September 7, 1964
|Died||August 24, 2000
Bunkyo, Tokyo, Japan
|Other names||Mr. K-1, Typhoon
The Blue-Eyed Samurai
Iron Man, Tetsujin in Japanese
|Height||1.80 m (5 ft 11 in)|
|Weight||98 kg (220 lb; 15.4 st)|
|Team||Team Andy Hug
Hiranaka Boxing School Gym
|Years active||21 (1979–2000)|
|Notable students||Xhavit Bajrami, Bjorn Bregy, Petar Majstorovic|
Andreas "Andy" Hug (September 7, 1964 – August 24, 2000) was a Swiss Seidokaikan and Kyokushin karateka and kickboxer from Wohlen. Hug was the K-1 World Grand Prix 1996 champion and runner up in 1997 and 1998.
Biography and career
Andreas Hug was born in Sursee, Switzerland in 1964. His father, Arthur, was a foreign legionnaire, who died in Thailand without ever seeing his son. Hug rarely saw his mother Madelaine Hug-Baumann, and grew up, with his brother Charly and sister Fabienne, with his grandparents in Wohlen. At age six, he started playing soccer and was also selected to the Swiss National Under-16 team. At eleven years old, he started practising karate at Wohlen Karate school under Werner Schenker.
At the age of fifteen, he won the Swiss national 'Oyama Cup'. In November 1977 he was selected to represent the Wohlen Karate School during the National Team Championships.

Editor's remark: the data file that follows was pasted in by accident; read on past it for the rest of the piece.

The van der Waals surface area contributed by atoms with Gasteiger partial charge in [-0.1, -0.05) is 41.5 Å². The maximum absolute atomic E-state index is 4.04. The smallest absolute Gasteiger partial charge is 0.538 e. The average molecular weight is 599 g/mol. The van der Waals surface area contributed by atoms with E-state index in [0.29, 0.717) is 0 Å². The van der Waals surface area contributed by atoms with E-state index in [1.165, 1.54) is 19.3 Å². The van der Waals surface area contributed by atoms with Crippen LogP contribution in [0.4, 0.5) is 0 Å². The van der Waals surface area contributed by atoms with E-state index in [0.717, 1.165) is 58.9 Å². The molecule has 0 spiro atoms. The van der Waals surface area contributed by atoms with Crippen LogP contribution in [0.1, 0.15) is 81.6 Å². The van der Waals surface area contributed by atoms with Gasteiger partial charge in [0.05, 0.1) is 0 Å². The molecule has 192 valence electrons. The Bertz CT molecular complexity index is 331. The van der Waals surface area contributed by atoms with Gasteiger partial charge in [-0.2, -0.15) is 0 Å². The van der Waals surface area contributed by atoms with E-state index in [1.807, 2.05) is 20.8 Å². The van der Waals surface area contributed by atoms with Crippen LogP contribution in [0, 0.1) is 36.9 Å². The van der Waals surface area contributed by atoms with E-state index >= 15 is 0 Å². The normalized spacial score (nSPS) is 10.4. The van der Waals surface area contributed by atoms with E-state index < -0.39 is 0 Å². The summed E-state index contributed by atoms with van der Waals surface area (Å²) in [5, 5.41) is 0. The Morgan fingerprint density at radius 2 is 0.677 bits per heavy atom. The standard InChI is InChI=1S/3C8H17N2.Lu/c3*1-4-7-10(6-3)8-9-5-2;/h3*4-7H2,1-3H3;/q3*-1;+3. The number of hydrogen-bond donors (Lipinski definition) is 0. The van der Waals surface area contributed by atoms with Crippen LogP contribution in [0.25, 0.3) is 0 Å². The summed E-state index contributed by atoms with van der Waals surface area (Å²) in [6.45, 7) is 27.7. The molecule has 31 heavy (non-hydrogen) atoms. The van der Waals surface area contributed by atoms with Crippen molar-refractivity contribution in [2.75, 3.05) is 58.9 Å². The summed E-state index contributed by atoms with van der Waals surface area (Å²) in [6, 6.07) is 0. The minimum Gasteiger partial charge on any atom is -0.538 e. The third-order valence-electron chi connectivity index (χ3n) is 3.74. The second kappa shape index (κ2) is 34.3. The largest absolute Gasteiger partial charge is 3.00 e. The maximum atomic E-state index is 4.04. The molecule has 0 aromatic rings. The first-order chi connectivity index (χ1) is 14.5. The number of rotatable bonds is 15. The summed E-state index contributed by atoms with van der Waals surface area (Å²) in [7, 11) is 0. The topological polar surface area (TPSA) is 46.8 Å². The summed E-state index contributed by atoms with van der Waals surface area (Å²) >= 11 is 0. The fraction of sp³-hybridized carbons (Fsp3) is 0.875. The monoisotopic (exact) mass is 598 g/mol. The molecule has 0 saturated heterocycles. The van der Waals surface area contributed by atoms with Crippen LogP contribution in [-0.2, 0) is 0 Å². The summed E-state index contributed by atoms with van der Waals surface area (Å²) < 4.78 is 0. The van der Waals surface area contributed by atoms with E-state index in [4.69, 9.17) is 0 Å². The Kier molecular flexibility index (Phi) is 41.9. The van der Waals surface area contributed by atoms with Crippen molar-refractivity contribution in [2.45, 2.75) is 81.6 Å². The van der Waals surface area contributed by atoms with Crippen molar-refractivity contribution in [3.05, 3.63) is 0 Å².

Andy recorded his first international success in 1981 at the Dutch Kyokushinkai Karate Championships. Two years later, he took first place at the European Cup in Hungary. In 1983, Andy took part in the Karate World Championships. Around eighty fighters from all over the world were at the start of the open weight class. Andy was able to battle his way through and reached the final sixteen. He made his second World Championships in 1987. In the semi-finals, Andy defeated his opponent Akira Masuda and for the first time in the history of Kyokushinkai, a non-Japanese fighter, was taking part in the finals. Andy lost in the finals by a point decision to Shokei Matsui.
The fifth World Championships of full-contact karate no weight division took place in 1991 at the Budokan, Tokyo, Japan. As early as 1988, Andy had become a trainer for the Swiss national team, thus offering his knowledge and experience to other competitors. In his third fight, Andy came up against Francisco Filho. At the end of the round, as the bell rang, Filho landed a high kick on the side of Hug's head and knocked Andy to the floor. Mas Oyama confirmed that the technique was legal. It was later confirmed that Filho's kick had indeed struck after the bell rang, but he had started his move before the time was up and Filho was declared the winner.